A mature science yields to new fields, which travel the same path: birth, breakthrough to maturity, saturation.
Physics, say, has clearly passed its phase of adolescence and maturity, but biology hasn’t yet. Computer science and related technologies are approaching an age of maturity.
Therefore, in the near future we can expect further rapid advances in biology, genetics and medicine, and in the social aspects of computer technology. Perhaps we finally learn how to combat viruses and deranged cells. Amazing materials will be designed, including on a cellular level. It is possible that people will be able to construct new living complex organisms, although ethically that is certainly a minefield …
Will there be breakthroughs in other areas? I don’t know, but the chances that there will be are far from small. What kind? I don’t think anyone can really say. A few details might include the probable death of paper book and newspaper publishing, as well as of internal combustion engines in cars. All production in the U.S. will shift into the intellectual sphere: that is, commercial goods will be created with the head, not the hands. Large cities in the United States will die faster than in Europe. The stratification between makers of intellectual products and the rest of the population will deepen. The political and military consequences of globalization will be quite unexpected. This is a very serious challenge to all of civilization, much more serious than any of the challenges of the first decade of the 21st century. So Francis Fukuyama was wrong. History hasn’t ended. Civilization will have to fight to survive.
Everything I wrote above is reasonable with one caveat: if civilization triumphs over barbarism. Today that outcome can’t be taken for granted.
2. What values, in your opinion, ought to have a central place in science?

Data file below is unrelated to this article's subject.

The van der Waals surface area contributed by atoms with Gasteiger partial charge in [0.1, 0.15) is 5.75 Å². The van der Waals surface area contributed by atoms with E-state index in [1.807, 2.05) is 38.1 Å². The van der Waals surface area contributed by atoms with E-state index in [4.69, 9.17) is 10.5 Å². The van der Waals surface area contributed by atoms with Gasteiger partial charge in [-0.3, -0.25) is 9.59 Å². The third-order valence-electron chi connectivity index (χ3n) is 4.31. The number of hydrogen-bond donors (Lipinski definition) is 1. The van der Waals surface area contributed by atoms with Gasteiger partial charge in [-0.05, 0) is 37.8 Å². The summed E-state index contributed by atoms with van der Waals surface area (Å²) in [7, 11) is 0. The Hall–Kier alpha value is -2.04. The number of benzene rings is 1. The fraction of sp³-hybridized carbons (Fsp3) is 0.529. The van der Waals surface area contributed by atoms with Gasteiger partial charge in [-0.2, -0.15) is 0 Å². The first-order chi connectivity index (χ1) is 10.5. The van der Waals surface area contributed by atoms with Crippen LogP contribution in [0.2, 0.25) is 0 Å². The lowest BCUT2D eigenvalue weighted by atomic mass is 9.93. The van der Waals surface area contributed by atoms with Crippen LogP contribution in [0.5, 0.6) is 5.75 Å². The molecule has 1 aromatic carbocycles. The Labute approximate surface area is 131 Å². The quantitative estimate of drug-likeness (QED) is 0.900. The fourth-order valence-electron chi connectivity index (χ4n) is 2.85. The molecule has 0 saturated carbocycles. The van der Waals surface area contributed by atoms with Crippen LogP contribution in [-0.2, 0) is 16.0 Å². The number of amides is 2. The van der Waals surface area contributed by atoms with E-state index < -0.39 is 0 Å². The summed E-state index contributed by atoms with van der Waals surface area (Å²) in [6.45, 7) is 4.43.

I don’t think science has any other values apart from humanist ones.
3. What is or ought to be the decisive criteria for the development of scientific thought?
Science describes nature and society. Any theory must be tested for validity. For this, the theory’s consequences must be consistent with what we already observe in living or inanimate nature, and predictions must undergo testing. This is the main criterion. When the opportunity to test predictions disappears or is pushed back into the indefinite future, science becomes a religion.
It would be a mistake to think that this applies only to the natural sciences. In the social sciences there are also experiments. Take, for example, the two Germanys and the two Koreas. Any theory of social development must explain why socialism is so ineffective and, moreover, beyond a certain point automatically leads to dictatorship and the supremacy of government over citizens.
4. What might you define as its primary goal, its ultimate purpose? Its guiding principle?
Science isn’t homogeneous. Fundamental science, i.e. the one that doesn’t bring immediate benefits, is driven by human curiosity. Since ancient times, observing whatever is unfamiliar, people have asked themselves the question: “How does that work?” Gradually fundamental science has grown, and with it a class of professionals for whom “Oh, I wonder how that works?” forms their lives’ main occupation.
In this sense, fundamental science has no purpose or guiding principle (or at least not in the short term). Modern fundamental science is very expensive, and essentially only rich countries can afford it. Fundamental science, by definition, moves along an unexplored path; turns along the way are largely determined by the people involved — leaders in fields — and random discoveries. Of course, with technical capabilities also growing, our eyes are being opened to previously unseen phenomena. Namely this is where we see the most significant, “unprincipled,” breakthroughs occurring.
Applied science is engaged in tasks that should lead to immediate progress. Here the principle is that the more useful a task is for humankind, the higher the priority. The natural course of things is that some results of fundamental science gradually make their way into applied science. This happened with quantum mechanics, when people eventually created, for example, lasers; with the special theory of relativity, which is incorporated in GPS; nuclear physics, which was a field of intellectual activity, and then gave rise to the atomic bomb and nuclear power; and thus came the founding of the Internet, which has completely transformed modern civilization.
And one more point. Since the solution of fundamental problems involves the engagement of enormous intellectual resources, often practical applications arise by chance in the course of fundamental research. The most striking example, the World Wide Web, was invented at CERN by Behrens-Lee to address a specific technical problem at CERN.
And this “unprincipled” example of social scientific breakthrough is far from the only one. When a large number of smart people gather in one place for a long time, there’s a great likelihood of new breakthroughs.